MOGADISHU, Somalia – Knowing what she knows today, Zeynab Bile Abdinoor would have done things differently.
She would have looked for more witnesses.
She would have asked about the strange-tasting milk the girls said they were given.
She would not have asked them point-blank, “Were you raped?”
She would have let them do the talking.
A Somali lawyer in her late 20s, Abdinoor recently took on a case that made her realize how little she knew about interviewing rape survivors – and which highlighted the severe limitations of Somalia’s sexual assault laws. Her clients were two girls, aged 12 and 14. They said they were snatched from a wedding in Mogadishu in November 2016 and held in the bush for two days and two nights, where they were raped by at least two young men.
The 14-year-old told Abdinoor that she knew one of the accused. When questioned by police, the boy said the sex had been consensual. When the girl heard this, she fainted, Abdinoor says.
In Somalia, the prosecution needs to prove that penetration occurred in order to secure a conviction. Getting a medical certificate that attests to this can prove difficult. Until recently, there was only one doctor, at one hospital in the capital, who was legally empowered to give out such certificates. (Human Right Watch researcher Laetitia Bader, who spoke to the country’s attorney general, says courts now accept records from other hospitals.) This doctor issued the girls with a signed certificate that said intercourse had taken place, allowing the girls to take their accused rapists to court. But there would be no conviction.
During the trial, Abdinoor says the girls were questioned in separate rooms (in Somalia, details of sexual assault can’t be discussed in public courtrooms). By the end of the session, both had recanted their original statements, and the boys were let go. Abdinoor says it’s conceivable the 14-year-old had consensual sex with the boy whom she knew. But the 12-year-old had also been penetrated – what happened to her over those two days in November?
When applied in the state court, Somali law on sexual violence is based on an Italian colonial-era penal code, written in the 1930s. Conviction is dependent on the provision of medical and police certificates, and survivor testimony is not prioritized. Moreover, Human Rights Watch says there is no agreement over the legal age of consent in Somalia.
Statistics about rape in Somalia vary wildly, and the lack of infrastructure, combined with the rarity of reporting, means there is no way to get a firm grasp on its scope. The Somalia Protection Cluster, a consortium of NGOs working in the country, recorded 1,599 cases of gender-based violence between September 2016 and February 2017. In 2015, the attorney general’s office recorded 69 rape cases, 55 of which resulted in a conviction, according to Legal Action Worldwide (LAW), a firm specializing in human rights. Back in 2013, the U.N. recorded 800 cases of gender-based violence in the first six months of the year – in Mogadishu alone.
In a country where survivors themselves believe that “rape is normal,” women’s rights advocates say these statistics represent a fraction of the sexual assaults that actually occur in Somalia.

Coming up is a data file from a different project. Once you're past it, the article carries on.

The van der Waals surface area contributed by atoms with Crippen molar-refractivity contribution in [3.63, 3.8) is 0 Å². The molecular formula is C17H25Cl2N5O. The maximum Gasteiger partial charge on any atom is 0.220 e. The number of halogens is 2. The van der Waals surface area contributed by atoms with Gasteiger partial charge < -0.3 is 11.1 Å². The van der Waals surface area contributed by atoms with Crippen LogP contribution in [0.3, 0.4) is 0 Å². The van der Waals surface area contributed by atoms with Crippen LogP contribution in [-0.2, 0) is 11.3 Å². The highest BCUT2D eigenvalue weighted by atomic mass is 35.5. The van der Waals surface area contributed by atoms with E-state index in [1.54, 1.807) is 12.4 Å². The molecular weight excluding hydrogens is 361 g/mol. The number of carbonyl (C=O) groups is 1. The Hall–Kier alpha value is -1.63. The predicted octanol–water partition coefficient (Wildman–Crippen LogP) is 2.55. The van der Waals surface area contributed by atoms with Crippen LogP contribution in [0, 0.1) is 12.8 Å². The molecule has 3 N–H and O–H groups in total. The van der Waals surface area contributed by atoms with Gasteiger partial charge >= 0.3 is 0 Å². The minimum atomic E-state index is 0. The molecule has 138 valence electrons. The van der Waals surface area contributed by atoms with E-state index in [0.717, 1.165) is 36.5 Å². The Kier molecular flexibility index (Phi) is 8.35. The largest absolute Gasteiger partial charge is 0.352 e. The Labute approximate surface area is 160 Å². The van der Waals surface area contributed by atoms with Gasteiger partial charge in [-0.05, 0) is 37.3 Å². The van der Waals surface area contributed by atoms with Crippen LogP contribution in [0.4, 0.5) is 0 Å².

“I think so few cases go to court, in part, because of poverty,” said Deqo Olad, a project coordinator at the Somali Women Development Center, the Mogadishu-based human rights advocacy group where Abdinoor works. “People don’t have time to deal with the case.”
A bill to address sexual assault more comprehensively is currently wending its way to parliament. The proposed legislation will place more weight on survivor testimony and less emphasis on the doctor’s certificate. In anticipation of the potential new law, and to teach Somali lawyers how to gather evidence that could be used in domestic and international courts, Legal Action Worldwide, which is providing technical support for the bill, is running a series of training sessions inside Mogadishu International Airport. The fortified airport is the most secure building in Somalia.
It’s at these sessions that Abdinoor is learning what she might do differently next time. The attendees, most of them men, are being trained in gathering testimony from survivors and witnesses, using video to collect evidence and how to build a story to tell in court.
In such a conservative culture, lawyers – both men and women – aren’t comfortable naming explicit body parts. At one point in the training, attendees practiced saying “penis,” “vagina,” “anal” and “penetration,” out loud in both English and Somali. While this detail might seem small, closing such gaps fortifies survivors’ individual narratives, as well as the national legal system.
LAW wants to train the lawyers to collect more evidence than is necessary under the national penal code. Not only will that build stronger cases, such testimony can also be archived so there’s enough information for the country’s lawyers to adjust to the evolving Somali legal system.
“Evidence collected today may be vital for access to justice for victims and building a transparent and accountable justice system in Somalia in the future,” Antonia Mulvey, LAW’s executive director, says.
It’s a positive step forward, but Olad says she has toned down her expectations of rapid progress on sexual assault in Somalia.
“Men think they can turn a girl’s life upside down on a whim,” she says. “Training someone can change the interview process, but it’s not going to change the culture.”